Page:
An hour down the road in Waterbury, Vermont, a family brewery called The Alchemist brews just one beer - the top rated beer on BeerAdvocate - a double IPA called Heady Topper that has created a clandestine black market where one might still grab a case for up to $825.
Discussion around these small breweries fall away into two camps - the one that focuses on size and sustainability, marveling at a brewer’s restraint in staying small despite a fast-selling product, and one that focuses on a sense of honesty and honor, how great beer doesn’t need big-name lineage, and it sure doesn’t need a large population surrounding it.
We’ve been trained over the past decade to think of craft beer as something that is born organically from a handful of brewing hot spots, each spawned from yet another of the country’s fertile crescents: Fort Collins, San Diego, the Pacific northwest. These few areas brought together a perfect mix of recreation and freewill - the sun or the snow, or the endless optimism, the thought that summer will never cease so let’s throw stakes down and start making beer. There’s pedigree in these cities, and these are the cities where hot new breweries are born: a backbone of former Stone and New Belgium employees are bound to create critical darlings like Societe and Funkwerks. That’s how it’s done. That’s business.
Yet, that’s not exactly what’s happening anymore. Craft beer is no longer the parlance of the places with the FUN colleges - no longer tied to the fortunes of southern California, the northwest or Colorado.
Now, the craft beer movement - and let’s be honest, it’s far past “movement” status and into full-fledged revolution - has given a new generation of brewers the ability to create and hone their craft wherever they are. Yes, New Glarus has been around forever, and everyone in Minnesota has stumbled into a glass of Summit EPA, but when cold, brutal Minneapolis and Wisconsin become new centers of brewing’s future - where we KNOW the summers cease, and we KNOW freewill can be hampered by a 12” snowfall - you can tell things are shifting, expanding, and spreading like a very delicious wildfire.
With that movement - and with the expansion in selection - even the smallest of states are producing unforgettable beers.
It’s why there can be so much buzz about Topping Goliath’s Pseudo Sue - a nearly perfect citra-hopped IPA from Decorah, Iowa. Toppling Goliath - three beers on that top 100 list, by the way - is sold in only in Iowa and Wisconsin, brewed in a town that only 1 in 100 people nationwide have even heard of. But Toppling Goliath is no fluke - I snagged a growler of Pseudo Sue this past weekend and fell deeply in love - a fresh and clean IPA that doesn’t smack you in the face, stacked with citrus and drinkable to the point that our growler was gone before we knew what hit us.
Great beer was once a regional experience, where only the very exceptional made it past state lines and gems were smuggled down highways like Smokey and the Bandit. Now, our nation is closer - connected through publications and message boards and homebrew culture and a new speed in distribution. Great beer can’t be quiet anymore - even if it’s from northern Iowa, or the middle of Vermont. Great beer moves. Great beer is found.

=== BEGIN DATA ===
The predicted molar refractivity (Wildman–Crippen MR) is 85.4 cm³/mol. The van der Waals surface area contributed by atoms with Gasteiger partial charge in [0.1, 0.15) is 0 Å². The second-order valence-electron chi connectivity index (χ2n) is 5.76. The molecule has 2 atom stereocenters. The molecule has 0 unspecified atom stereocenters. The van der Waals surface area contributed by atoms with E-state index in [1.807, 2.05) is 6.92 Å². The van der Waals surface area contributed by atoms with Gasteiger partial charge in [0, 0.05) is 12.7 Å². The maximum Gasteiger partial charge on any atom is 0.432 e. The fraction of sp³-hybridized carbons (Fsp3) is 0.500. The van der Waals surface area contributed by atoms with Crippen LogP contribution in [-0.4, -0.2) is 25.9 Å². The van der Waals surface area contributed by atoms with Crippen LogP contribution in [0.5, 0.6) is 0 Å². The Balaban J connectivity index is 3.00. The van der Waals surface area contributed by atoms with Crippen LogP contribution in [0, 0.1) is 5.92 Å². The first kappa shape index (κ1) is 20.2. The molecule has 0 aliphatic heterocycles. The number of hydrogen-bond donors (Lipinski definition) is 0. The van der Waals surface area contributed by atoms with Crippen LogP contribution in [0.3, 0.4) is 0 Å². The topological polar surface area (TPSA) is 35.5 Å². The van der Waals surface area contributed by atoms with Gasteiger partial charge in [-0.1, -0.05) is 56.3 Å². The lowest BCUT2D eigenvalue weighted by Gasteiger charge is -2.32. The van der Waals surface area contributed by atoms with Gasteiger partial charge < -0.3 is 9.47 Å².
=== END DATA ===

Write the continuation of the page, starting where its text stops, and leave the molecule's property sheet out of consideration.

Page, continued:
No more are the 100 ratings on BeerAdvocate stuck in California and Colorado. No longer are the New York Times articles confined to Chicago or Brooklyn. Now, the next big boom might be sitting just down the road. How long until Crow Peak or Wooden Legs breaks into the hearts of beer traders around the world. And how long until we forget how rare that used to be?
- Corey Vilhauer
Are you going to ‘surprise’ your partner this Valentine’s Day with roses and chocolates? Absolutely not!
Instead, why not tempt your lover’s tastebuds with the succulent flavors of vanilla, chocolate, espresso and cream?
Let me show you the way to savory success. Here are three delicious beers exploding with sweet divine:
Make your first move with Empyrean Brewing Co. (Lincoln, NE) Dark Side Vanilla Porter. This scrumptious American Porter definitely sets the mood. With half a pound of whole vanilla beans added to this brew, the vanilla still remains subtle. It’s sweet in front, dry in back. The flavor is very roasty, with chocolate, vanilla marshmallow, and light coffee. The silky, smooth texture and consistency are almost identical to a melted chocolate milkshake, creamy and viscous.
Now we’re heating up! Let’s move on to Breckenridge Brewing Co.’s (Denver, CO) Vanilla Porter. For the style with the vanilla, chocolate, and caramel offerings present here, this is very nearly perfect. Slick, oily and rich, the brew is both smooth and heavy. This beer tastes great immediately, and is truly worth high praise as the flavors linger.
We’ll drive this trifecta home with a Tallgrass Brewing Co. (Manhattan, KS) Vanilla Bean Buffalo Sweat Stout. The strong aroma is from the copious amount of vanilla beans added to this sweet, milk stout. Full, robust flavors of heavy cream, vanilla, rich milk chocolate, sugar, dark roasted malts, caramel, and coffee, along with flavors of toasted nuts, this brew is reminiscent of cookies and ice cream. A perfect dessert.
If my advice helps enhance the romance, share the thanks. If all else fails, you have a solid set of brews to try yourself. You’re a winner either way!
Save the flowers for when you’ll really need them….getting out of the doghouse.
- Kosta Theodosopoulos